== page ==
Mara river basin-wide water allocation plan

Lake Victoria Basin Commission (2013)

The Mara River Basin (MRB) is an important hydrologic system that not only serves the bordering countries of Kenya and Tanzania, but also exists as a valuable input to Lake Victoria, the world’s second largest freshwater lake which forms the headwaters of the Nile River. Growing water demands and unsustainable use of natural resources within the Mara River Basin (MRB) is placing an increasing strain on the water resources and threatening the livelihood of the many populations that rely on the Mara River as their sole source of water. Water quantity is a major concern within the Mara River Basin (MRB), especially during the dry season when the threat of drought is high. Water of a desired quality is often scarce, and has to be carefully allocated to different uses among them human consumption, sanitation, food production, industrial use, energy production among others. The allocation process has to be carried out in a manner that achieves economic efficiency, social equity and environmental sustainability. As such, the prevailing system of uncoordinated water resources management in the Mara River basin (MRB) cannot sustain the ever-increasing water needs of the various expanding water use sectors. An all inclusive water allocation plan (WAP) therefore makes trade-offs between the priorities of various stakeholders, economic returns and profitability, reliability of water supply, equity, and ecosystem sustainability. The main purpose of this Mara River Basin-wide Water Allocation Plan (MRB-WAP) is to match or balance the demand for Mara River water with its availability, through an efficient water allocation arrangements involving a large number of conflicting water uses including; human/domestic, hydropower generation, livestock, irrigation, wildlife, tourism, mining and the environment (e.g. instream flow requirements) without forgetting the proper management of the catchment and ecosystem integrity This necessitates a strategy that can be used to integrate the various sectoral needs against the available water resources in order to attain both economic and ecological sustainability. Current indications are that the Mara River is highly vulnerable as it is reported to have during some drought period attained dangerously low levels triggering massive deaths of the bigger animals such as hippos. The long term sustainability of the Mara River and indeed many other rivers feeding the Lake Victoria are at a risk of completely drying up. This would threaten the lives of communities, wildlife, livestock as well as aquatic life, and also interfere with economic activities on which the basin inhabitants rely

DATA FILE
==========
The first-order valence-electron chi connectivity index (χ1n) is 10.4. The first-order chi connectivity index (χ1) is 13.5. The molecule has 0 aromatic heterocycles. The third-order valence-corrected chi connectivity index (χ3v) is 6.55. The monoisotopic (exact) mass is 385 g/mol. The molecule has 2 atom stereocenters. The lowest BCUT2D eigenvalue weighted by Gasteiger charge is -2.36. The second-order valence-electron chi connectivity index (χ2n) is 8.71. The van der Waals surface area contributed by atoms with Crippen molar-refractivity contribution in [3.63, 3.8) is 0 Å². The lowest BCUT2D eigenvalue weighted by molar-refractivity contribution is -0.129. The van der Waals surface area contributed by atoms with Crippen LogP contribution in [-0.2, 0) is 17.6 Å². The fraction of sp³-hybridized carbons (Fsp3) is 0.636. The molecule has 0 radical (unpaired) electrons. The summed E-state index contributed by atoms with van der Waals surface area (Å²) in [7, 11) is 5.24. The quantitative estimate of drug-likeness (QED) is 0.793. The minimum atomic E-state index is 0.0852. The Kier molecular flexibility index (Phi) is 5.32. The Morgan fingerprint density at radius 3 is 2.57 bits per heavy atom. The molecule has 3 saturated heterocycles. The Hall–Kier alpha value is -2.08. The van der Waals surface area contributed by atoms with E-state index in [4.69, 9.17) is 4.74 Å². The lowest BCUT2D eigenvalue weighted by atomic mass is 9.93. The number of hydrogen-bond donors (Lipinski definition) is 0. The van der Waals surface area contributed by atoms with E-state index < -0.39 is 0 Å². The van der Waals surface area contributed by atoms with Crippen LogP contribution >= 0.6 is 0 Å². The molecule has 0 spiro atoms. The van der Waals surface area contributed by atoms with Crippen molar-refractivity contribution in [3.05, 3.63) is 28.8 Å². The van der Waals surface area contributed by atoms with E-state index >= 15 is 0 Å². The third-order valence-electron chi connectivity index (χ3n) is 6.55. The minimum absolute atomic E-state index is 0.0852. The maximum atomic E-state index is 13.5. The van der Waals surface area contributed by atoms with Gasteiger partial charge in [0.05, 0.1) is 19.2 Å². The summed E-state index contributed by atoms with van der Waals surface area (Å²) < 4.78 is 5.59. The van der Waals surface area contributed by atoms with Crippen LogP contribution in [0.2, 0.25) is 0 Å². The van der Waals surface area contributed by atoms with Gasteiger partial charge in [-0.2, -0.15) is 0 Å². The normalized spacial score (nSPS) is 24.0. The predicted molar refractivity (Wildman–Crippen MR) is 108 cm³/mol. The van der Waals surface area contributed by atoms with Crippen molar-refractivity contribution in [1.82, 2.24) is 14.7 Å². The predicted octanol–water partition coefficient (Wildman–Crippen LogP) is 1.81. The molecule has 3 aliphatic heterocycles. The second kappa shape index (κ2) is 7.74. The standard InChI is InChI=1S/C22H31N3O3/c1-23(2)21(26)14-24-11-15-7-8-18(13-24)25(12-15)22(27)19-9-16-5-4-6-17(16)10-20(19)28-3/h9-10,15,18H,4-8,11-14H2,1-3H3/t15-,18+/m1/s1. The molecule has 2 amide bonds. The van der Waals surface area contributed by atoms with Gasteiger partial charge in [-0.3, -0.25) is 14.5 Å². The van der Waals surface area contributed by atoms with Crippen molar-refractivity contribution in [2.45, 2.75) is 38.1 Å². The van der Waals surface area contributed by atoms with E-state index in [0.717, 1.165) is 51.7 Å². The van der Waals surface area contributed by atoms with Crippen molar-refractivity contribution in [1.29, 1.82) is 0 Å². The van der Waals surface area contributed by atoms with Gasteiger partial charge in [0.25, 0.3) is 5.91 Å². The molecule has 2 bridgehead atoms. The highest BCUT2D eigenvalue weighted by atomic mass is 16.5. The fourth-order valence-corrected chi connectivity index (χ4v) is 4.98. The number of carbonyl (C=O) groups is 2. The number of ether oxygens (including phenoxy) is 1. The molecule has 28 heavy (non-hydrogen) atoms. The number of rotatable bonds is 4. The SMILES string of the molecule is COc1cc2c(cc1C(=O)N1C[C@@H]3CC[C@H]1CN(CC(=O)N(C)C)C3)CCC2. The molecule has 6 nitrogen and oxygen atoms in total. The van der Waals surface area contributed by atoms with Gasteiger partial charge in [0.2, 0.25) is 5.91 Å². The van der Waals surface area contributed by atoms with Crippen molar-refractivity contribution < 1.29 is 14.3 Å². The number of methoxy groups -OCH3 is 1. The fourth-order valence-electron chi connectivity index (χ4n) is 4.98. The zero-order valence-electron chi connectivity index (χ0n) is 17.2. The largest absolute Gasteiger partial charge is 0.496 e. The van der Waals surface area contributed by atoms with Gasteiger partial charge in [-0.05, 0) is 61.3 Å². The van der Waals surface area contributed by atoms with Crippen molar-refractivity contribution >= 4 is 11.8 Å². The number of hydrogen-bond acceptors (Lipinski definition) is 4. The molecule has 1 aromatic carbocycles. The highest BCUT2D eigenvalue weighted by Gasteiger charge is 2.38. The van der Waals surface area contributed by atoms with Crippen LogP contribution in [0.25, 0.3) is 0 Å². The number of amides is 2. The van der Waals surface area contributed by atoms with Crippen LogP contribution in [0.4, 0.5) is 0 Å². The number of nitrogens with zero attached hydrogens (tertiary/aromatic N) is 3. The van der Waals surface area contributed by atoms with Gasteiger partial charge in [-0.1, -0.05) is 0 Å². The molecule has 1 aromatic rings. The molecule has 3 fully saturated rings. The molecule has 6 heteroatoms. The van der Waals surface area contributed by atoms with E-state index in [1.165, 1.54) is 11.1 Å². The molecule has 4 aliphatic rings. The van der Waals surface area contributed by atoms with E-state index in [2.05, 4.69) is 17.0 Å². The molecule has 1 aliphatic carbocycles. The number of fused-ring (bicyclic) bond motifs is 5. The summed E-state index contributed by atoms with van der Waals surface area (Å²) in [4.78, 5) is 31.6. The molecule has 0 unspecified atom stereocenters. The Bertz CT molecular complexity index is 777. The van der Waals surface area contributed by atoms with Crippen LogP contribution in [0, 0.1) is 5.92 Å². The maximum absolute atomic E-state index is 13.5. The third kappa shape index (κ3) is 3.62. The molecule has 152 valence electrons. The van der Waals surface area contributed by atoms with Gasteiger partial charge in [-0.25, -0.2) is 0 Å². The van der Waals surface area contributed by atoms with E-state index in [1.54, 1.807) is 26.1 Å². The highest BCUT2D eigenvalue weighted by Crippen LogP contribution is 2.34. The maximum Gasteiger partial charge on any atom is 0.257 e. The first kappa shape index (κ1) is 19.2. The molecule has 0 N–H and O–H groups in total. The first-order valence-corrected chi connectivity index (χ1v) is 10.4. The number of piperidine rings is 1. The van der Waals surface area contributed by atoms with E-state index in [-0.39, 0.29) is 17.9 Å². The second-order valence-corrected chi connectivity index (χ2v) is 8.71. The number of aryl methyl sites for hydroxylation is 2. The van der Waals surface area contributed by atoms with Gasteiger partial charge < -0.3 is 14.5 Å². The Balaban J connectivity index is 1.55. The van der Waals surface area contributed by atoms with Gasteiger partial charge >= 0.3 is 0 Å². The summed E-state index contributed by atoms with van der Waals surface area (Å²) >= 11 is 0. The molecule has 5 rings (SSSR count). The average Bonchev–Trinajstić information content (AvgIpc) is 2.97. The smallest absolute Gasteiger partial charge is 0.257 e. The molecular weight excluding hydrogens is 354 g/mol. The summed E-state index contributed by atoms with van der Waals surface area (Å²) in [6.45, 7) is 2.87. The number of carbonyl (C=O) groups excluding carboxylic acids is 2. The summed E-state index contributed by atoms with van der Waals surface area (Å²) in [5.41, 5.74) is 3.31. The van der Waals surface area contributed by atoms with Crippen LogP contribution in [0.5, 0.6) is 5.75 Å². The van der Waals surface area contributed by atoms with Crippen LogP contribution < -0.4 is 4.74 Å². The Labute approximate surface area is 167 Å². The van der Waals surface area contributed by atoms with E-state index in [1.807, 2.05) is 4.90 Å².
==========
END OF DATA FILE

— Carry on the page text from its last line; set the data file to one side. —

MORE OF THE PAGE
Lake Victoria Basin Commission


Mara River Basin-Wide Water ...

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